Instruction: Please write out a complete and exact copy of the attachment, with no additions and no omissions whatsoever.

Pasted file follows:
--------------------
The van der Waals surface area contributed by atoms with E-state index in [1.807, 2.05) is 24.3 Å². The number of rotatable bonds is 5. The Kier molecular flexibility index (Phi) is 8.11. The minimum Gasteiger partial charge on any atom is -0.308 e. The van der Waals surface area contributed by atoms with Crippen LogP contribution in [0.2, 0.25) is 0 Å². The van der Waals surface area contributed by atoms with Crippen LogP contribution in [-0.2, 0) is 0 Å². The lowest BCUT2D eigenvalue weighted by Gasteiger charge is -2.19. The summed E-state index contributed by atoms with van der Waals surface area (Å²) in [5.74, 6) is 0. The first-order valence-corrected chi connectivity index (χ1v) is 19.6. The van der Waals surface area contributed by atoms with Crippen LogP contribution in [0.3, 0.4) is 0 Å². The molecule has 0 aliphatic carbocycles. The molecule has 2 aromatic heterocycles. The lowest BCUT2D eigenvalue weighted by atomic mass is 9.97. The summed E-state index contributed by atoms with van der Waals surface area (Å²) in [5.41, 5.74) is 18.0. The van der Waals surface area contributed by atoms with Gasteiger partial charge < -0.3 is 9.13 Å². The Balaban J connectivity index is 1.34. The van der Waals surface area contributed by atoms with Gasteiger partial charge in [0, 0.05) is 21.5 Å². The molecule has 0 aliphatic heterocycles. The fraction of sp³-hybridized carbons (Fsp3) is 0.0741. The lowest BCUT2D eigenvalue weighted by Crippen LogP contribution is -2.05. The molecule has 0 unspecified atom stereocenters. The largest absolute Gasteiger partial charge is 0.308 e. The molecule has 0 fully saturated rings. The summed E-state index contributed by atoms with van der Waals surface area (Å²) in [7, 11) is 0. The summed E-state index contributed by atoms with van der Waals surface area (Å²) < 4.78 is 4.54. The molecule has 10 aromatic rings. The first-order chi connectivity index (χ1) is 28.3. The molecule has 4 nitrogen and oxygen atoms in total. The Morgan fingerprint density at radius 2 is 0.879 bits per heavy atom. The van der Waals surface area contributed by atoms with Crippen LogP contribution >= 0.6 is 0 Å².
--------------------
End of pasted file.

The van der Waals surface area contributed by atoms with E-state index in [1.807, 2.05) is 24.3 Å². The number of rotatable bonds is 5. The Kier molecular flexibility index (Phi) is 8.11. The minimum Gasteiger partial charge on any atom is -0.308 e. The van der Waals surface area contributed by atoms with Crippen LogP contribution in [0.2, 0.25) is 0 Å². The van der Waals surface area contributed by atoms with Crippen LogP contribution in [-0.2, 0) is 0 Å². The lowest BCUT2D eigenvalue weighted by Gasteiger charge is -2.19. The summed E-state index contributed by atoms with van der Waals surface area (Å²) in [5.74, 6) is 0. The first-order valence-corrected chi connectivity index (χ1v) is 19.6. The van der Waals surface area contributed by atoms with Crippen LogP contribution in [0.3, 0.4) is 0 Å². The molecule has 0 aliphatic carbocycles. The molecule has 2 aromatic heterocycles. The lowest BCUT2D eigenvalue weighted by atomic mass is 9.97. The summed E-state index contributed by atoms with van der Waals surface area (Å²) in [5.41, 5.74) is 18.0. The van der Waals surface area contributed by atoms with Gasteiger partial charge < -0.3 is 9.13 Å². The Balaban J connectivity index is 1.34. The van der Waals surface area contributed by atoms with Gasteiger partial charge in [0, 0.05) is 21.5 Å². The molecule has 0 aliphatic heterocycles. The fraction of sp³-hybridized carbons (Fsp3) is 0.0741. The lowest BCUT2D eigenvalue weighted by Crippen LogP contribution is -2.05. The molecule has 0 unspecified atom stereocenters. The largest absolute Gasteiger partial charge is 0.308 e. The molecule has 0 fully saturated rings. The summed E-state index contributed by atoms with van der Waals surface area (Å²) in [7, 11) is 0. The summed E-state index contributed by atoms with van der Waals surface area (Å²) < 4.78 is 4.54. The molecule has 10 aromatic rings. The first-order chi connectivity index (χ1) is 28.3. The molecule has 4 nitrogen and oxygen atoms in total. The Morgan fingerprint density at radius 2 is 0.879 bits per heavy atom. The van der Waals surface area contributed by atoms with Crippen LogP contribution >= 0.6 is 0 Å².